https://transition.f...et65/oet65b.pdf


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#4 berkinet

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Posted 28 July 2020 - 10:39 AM

Two quick .comments. GMRS is closer to 64cm than 2meters (~144mHzj And, when considering signal strength and safety, keep in mind that the intensity of radio waves over distance, like light, obeys the inverse-square law, which states that intensity is inversly proportional to the square of the distance from the source. I.e. double the distance, and you get four times less power.
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#5 aj22185

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Posted 28 July 2020 - 02:24 PM

Two quick .comments. GMRS is closer to 64cm than 2meters (~144mHzj And, when considering signal strength and safety, keep in mind that the intensity of radio waves over distance, like light, obeys the inverse-square law, which states that intensity is inversly proportional to the square of the distance from the source. I.e. double the distance, and you get four times less power.

Thanks for the correction.



#6 SnoopCoop

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Posted 28 July 2020 - 02:49 PM

Thanks ALL!  It looks like I will be good to go and not much of a health hazard, if any, at about 7 feet away.  



#7 jdh

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Posted 28 July 2020 - 05:09 PM

Thanks ALL!  It looks like I will be good to go and not much of a health hazard, if any, at about 7 feet away.  

RF interference back into your radio unit or other office electronics might still be a concern even if the health issue is not. I seem to be having some issues like this with my attic-mounted antenna being maybe ~10 feet from my MXT400 with a wall and ceiling in between.



#8 SnoopCoop

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Posted 28 July 2020 - 05:33 PM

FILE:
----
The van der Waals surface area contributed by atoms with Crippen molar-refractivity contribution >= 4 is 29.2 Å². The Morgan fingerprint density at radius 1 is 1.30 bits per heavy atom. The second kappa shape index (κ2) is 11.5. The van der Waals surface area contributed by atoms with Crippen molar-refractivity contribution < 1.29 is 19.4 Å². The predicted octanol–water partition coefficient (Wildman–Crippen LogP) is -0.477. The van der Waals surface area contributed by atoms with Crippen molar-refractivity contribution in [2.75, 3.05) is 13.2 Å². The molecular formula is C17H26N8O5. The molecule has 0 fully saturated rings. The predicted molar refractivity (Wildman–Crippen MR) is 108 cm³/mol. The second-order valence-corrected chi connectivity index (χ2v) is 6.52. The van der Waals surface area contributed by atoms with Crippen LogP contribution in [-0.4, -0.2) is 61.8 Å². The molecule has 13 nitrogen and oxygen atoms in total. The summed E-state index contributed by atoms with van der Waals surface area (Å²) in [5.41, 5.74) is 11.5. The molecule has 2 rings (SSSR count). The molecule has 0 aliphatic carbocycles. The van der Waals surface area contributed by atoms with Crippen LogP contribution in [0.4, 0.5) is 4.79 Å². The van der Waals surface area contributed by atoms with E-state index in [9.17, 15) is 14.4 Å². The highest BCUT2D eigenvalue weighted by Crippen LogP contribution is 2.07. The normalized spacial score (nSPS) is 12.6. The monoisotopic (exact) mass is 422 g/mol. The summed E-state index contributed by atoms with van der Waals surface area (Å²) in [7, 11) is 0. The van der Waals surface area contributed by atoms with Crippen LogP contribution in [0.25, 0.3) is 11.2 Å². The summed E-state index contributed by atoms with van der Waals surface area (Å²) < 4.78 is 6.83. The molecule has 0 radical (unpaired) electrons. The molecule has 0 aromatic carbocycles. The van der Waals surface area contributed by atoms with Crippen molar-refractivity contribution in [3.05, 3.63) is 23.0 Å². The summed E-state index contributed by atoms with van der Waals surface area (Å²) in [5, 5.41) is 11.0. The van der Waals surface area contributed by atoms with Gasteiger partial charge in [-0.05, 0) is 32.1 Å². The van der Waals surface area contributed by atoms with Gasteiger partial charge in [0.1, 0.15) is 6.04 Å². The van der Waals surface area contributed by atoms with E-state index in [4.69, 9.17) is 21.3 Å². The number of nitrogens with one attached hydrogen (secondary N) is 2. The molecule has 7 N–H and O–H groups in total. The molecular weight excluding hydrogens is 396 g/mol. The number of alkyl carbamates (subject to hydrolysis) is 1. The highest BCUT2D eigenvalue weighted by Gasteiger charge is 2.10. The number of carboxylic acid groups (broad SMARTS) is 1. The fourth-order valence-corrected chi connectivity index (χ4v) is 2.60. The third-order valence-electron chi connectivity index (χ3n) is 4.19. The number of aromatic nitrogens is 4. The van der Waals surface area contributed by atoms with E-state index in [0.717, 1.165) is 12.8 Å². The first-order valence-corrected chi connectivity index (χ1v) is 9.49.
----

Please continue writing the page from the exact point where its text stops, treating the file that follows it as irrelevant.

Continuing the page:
RF interference back into your radio unit or other office electronics might still be a concern even if the health issue is not. I seem to be having some issues like this with my attic-mounted antenna being maybe ~10 feet from my MXT400 with a wall and ceiling in between.

 

Yep!  I will definitely check my swr's but I am betting at this point.. not a problem. Thanks!!  I have a nearby ham friend who will allow me to borrow his swr meter.  Again. Thanks for the input by you and others.  



#9 wayoverthere

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Posted 28 July 2020 - 05:46 PM

RF interference back into your radio unit or other office electronics might still be a concern even if the health issue is not. I seem to be having some issues like this with my attic-mounted antenna being maybe ~10 feet from my MXT400 with a wall and ceiling in between.


I know the first time I keyed up the 50x1 with the mag mount antenna on top of the mini fridge by my desk, my printer (on the desk next to the fridge) woke up and printed a couple pages of gibberish
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#10 Elkhunter521

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Posted 29 July 2020 - 11:34 AM

Consider this comment as food for thought. I've noticed some interest in HT radios with higher tx wattage. As these are held occasionally as a phone, against one's head, how desirable is a 10 watt HT? Even held 6 to 8 inches from your mouth is 10 watts safe?

Be vewy vewy quiet.
I'm listening to my wadio!